<ul><li>1769-Gaspar de Portola discovered the L.A. area as an ideal site for a settlement, because of it’s close proximity to a river. </li></ul><ul><li>11 families founded El Pueblo de Los Angeles and constructed a dam across the river, which fed irrigation canals in their fields. </li></ul>
<ul><li>1854-The primitive water system was large enough to become a city dept. </li></ul><ul><li>1878-William Mulholland came to work for the L.A. Water Co. He worked his way up and at 31 became superintendent, he oversaw 300 miles of mains, reservoirs, infiltration galleries, and pumping plants. </li></ul><ul><li>1889-The water co. installed it’s first water meter under Mulholland’s supervision. Frederick Eaton was elected mayor of L.A., and appointed his friend, Mulholland as super. Of the newly-created L.A. Department of Water and Power (LADWP). The two men had a vision for L.A. to expand. The only downside was not enough water. </li></ul>
<ul><li>Eaton and Mulholland saw that the Owens Valley 200 miles to the north, had a large amount of runoff from the Sierra Nevada Mts., and a gravity-fed aqueduct could deliver the Owens water to L.A.. Eaton had access to inside information about water rights and bought land as a private citizen, in hopes of selling the land back to L.A. for a large profit. Eaton lobbied Theodore Roosevelt and had the local future irrigation sys. of the Owens Valley canceled, and Mulholland misled the residents by claiming the water would be used by L.A. for domestic use, not irrigation. </li></ul><ul><li>1905-Through purchases, intimidation and bribery L.A. had enough water rights to build the aqueduct. Many Owens residents felt ripped of, getting only $4.00 per acre ft. of water when L.A. was willing to pay more than double that amount. The aqueduct was sold to L.A. as vital to the cities growth, but unknown to the public most of the water would go to the San Fernando Valley, which was not part of L.A., so investor friends of Eaton bought that land on Eaton’s inside information. </li></ul><ul><li>1905-1913-Mulholland directed the construction of the aqueduct, with more than 2,000 workers digging 164 tunnels, the project was 223 miles long. At the opening ceremony, Mulholland said “There it is, take it”. </li></ul>
<ul><li>1924-Water coming into Owens Lake was almost completely diverted, and the lake dried up. The farmers and ranchers rebelled, and a group of armed ranchers seized the Alabama Gates, and dynamited part of the system. But by 1928 L.A. owned 90% of the water in Owens Valley, agriculture in the region was effectively dead. </li></ul>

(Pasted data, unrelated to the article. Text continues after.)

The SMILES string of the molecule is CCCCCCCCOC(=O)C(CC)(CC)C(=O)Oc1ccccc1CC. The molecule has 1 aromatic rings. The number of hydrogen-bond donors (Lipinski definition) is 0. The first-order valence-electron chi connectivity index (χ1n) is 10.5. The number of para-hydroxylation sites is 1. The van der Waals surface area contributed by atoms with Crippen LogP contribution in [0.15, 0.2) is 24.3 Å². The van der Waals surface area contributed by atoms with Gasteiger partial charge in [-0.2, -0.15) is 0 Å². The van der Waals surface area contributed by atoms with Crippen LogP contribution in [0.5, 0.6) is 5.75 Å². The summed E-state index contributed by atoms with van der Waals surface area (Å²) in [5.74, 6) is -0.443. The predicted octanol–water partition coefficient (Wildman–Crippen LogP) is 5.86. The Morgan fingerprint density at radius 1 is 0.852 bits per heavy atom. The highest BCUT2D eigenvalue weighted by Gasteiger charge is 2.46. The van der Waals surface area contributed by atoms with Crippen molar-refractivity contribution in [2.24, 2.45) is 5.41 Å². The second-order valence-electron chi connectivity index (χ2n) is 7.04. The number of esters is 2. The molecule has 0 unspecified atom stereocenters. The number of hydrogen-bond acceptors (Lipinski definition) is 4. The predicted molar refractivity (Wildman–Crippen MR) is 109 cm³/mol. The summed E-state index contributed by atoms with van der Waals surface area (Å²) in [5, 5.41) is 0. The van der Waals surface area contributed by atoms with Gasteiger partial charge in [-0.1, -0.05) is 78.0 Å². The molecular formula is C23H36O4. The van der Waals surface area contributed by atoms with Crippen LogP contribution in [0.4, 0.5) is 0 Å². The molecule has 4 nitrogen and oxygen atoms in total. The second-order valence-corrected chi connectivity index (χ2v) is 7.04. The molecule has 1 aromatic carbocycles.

<ul><li>1928-Mulhollan’s career ended as the St. Francis Dam, which he had designed and built, collapsed, just hours after he had inspected it. 12.5 billions gallons of water rushed into the Santa Clarita Valley, devastating everything in it’s path and killing 450 people. Mulholland took full responsibility for the worst U.S. engineering disaster of the 20 th century, and resigned. He lived the rest of his life as a broken man. </li></ul>
<ul><li>1930-L.A. population required even more water, so the LADPW started buying water rites from the Mono Basin 100 miles to the north of Owens Lake. And extension aqueduct was built. </li></ul><ul><li>Mono Lake served as a vital ecosystem for migratory birds and other wildlife. And the falling water levels threatened to turn the area into a wasteland like Owens. </li></ul><ul><li>1974-David Gaines started a study of the biology of the lake. This study sparked the interest of environmental groups throughout the state. </li></ul><ul><li>1978-The Mono Lake Committee was formed. To protect the lake. </li></ul>
<ul><li>This committee as well as others like The Audubon Society, argued that the diversion violated the public trust doctrine, which states that navigable bodies of water must be managed for the benefit of the people. </li></ul><ul><li>1979- They took their case to the Supreme Court and won, but the case was tied up in the courts for years with more court battles. </li></ul><ul><li>1994- The courts ruled that the LADWP was ordered to release water into Mono Lake to raise the level by 20ft. </li></ul><ul><li>2003-The water level in Mono Lake has risen 9ft. The L.A. Basin made up for lost water through state-funded conservation and recycling projects. </li></ul>
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